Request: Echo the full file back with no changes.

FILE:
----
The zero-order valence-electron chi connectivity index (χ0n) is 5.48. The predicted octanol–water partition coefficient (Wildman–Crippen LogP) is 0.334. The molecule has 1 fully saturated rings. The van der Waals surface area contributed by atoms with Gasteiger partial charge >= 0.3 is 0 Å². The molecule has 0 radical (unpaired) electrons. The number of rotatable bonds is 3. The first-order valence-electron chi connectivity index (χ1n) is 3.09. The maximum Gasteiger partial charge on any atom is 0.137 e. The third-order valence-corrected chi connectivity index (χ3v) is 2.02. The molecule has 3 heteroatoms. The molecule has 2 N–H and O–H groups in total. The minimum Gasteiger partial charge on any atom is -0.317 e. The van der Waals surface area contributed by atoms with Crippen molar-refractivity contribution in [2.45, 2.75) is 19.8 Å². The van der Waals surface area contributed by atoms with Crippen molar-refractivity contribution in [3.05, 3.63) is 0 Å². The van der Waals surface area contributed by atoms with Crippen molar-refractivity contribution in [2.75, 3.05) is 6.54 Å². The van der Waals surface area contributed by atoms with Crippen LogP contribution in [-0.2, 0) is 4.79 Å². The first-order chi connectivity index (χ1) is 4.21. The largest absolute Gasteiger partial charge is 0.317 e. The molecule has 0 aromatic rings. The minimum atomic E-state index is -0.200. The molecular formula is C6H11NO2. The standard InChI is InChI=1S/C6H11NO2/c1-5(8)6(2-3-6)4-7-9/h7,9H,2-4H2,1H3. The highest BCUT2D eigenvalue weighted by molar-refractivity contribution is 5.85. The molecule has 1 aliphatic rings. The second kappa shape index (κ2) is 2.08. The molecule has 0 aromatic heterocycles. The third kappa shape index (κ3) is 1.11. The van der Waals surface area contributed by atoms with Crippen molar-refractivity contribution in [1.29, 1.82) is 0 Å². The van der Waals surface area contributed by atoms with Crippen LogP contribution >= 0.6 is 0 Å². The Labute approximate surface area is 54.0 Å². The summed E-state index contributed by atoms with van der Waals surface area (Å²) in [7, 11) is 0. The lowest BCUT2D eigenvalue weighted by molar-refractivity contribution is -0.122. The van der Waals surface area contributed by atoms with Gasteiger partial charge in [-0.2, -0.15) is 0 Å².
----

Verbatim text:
The zero-order valence-electron chi connectivity index (χ0n) is 5.48. The predicted octanol–water partition coefficient (Wildman–Crippen LogP) is 0.334. The molecule has 1 fully saturated rings. The van der Waals surface area contributed by atoms with Gasteiger partial charge >= 0.3 is 0 Å². The molecule has 0 radical (unpaired) electrons. The number of rotatable bonds is 3. The first-order valence-electron chi connectivity index (χ1n) is 3.09. The maximum Gasteiger partial charge on any atom is 0.137 e. The third-order valence-corrected chi connectivity index (χ3v) is 2.02. The molecule has 3 heteroatoms. The molecule has 2 N–H and O–H groups in total. The minimum Gasteiger partial charge on any atom is -0.317 e. The van der Waals surface area contributed by atoms with Crippen molar-refractivity contribution in [2.45, 2.75) is 19.8 Å². The van der Waals surface area contributed by atoms with Crippen molar-refractivity contribution in [3.05, 3.63) is 0 Å². The van der Waals surface area contributed by atoms with Crippen molar-refractivity contribution in [2.75, 3.05) is 6.54 Å². The van der Waals surface area contributed by atoms with Crippen LogP contribution in [-0.2, 0) is 4.79 Å². The first-order chi connectivity index (χ1) is 4.21. The largest absolute Gasteiger partial charge is 0.317 e. The molecule has 0 aromatic rings. The minimum atomic E-state index is -0.200. The molecular formula is C6H11NO2. The standard InChI is InChI=1S/C6H11NO2/c1-5(8)6(2-3-6)4-7-9/h7,9H,2-4H2,1H3. The highest BCUT2D eigenvalue weighted by molar-refractivity contribution is 5.85. The molecule has 1 aliphatic rings. The second kappa shape index (κ2) is 2.08. The molecule has 0 aromatic heterocycles. The third kappa shape index (κ3) is 1.11. The van der Waals surface area contributed by atoms with Crippen molar-refractivity contribution in [1.29, 1.82) is 0 Å². The van der Waals surface area contributed by atoms with Crippen LogP contribution >= 0.6 is 0 Å². The Labute approximate surface area is 54.0 Å². The summed E-state index contributed by atoms with van der Waals surface area (Å²) in [7, 11) is 0. The lowest BCUT2D eigenvalue weighted by molar-refractivity contribution is -0.122. The van der Waals surface area contributed by atoms with Gasteiger partial charge in [-0.2, -0.15) is 0 Å².